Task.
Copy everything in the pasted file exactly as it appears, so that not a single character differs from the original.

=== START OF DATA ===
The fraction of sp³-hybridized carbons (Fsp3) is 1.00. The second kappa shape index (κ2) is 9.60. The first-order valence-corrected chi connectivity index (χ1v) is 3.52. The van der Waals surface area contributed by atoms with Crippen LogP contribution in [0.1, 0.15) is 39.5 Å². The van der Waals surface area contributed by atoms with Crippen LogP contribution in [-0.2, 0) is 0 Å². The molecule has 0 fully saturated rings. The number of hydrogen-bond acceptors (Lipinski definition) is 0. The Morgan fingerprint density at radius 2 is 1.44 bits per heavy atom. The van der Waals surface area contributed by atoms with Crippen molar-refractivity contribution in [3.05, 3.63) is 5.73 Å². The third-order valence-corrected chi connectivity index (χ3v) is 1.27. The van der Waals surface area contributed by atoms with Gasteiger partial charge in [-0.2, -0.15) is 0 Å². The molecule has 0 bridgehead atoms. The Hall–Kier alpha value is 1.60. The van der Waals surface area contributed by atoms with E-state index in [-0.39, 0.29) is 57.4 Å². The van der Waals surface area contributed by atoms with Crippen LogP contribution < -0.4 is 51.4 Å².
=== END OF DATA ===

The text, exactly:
The fraction of sp³-hybridized carbons (Fsp3) is 1.00. The second kappa shape index (κ2) is 9.60. The first-order valence-corrected chi connectivity index (χ1v) is 3.52. The van der Waals surface area contributed by atoms with Crippen LogP contribution in [0.1, 0.15) is 39.5 Å². The van der Waals surface area contributed by atoms with Crippen LogP contribution in [-0.2, 0) is 0 Å². The molecule has 0 fully saturated rings. The number of hydrogen-bond acceptors (Lipinski definition) is 0. The Morgan fingerprint density at radius 2 is 1.44 bits per heavy atom. The van der Waals surface area contributed by atoms with Crippen molar-refractivity contribution in [3.05, 3.63) is 5.73 Å². The third-order valence-corrected chi connectivity index (χ3v) is 1.27. The van der Waals surface area contributed by atoms with Gasteiger partial charge in [-0.2, -0.15) is 0 Å². The molecule has 0 bridgehead atoms. The Hall–Kier alpha value is 1.60. The van der Waals surface area contributed by atoms with E-state index in [-0.39, 0.29) is 57.4 Å². The van der Waals surface area contributed by atoms with Crippen LogP contribution < -0.4 is 51.4 Å².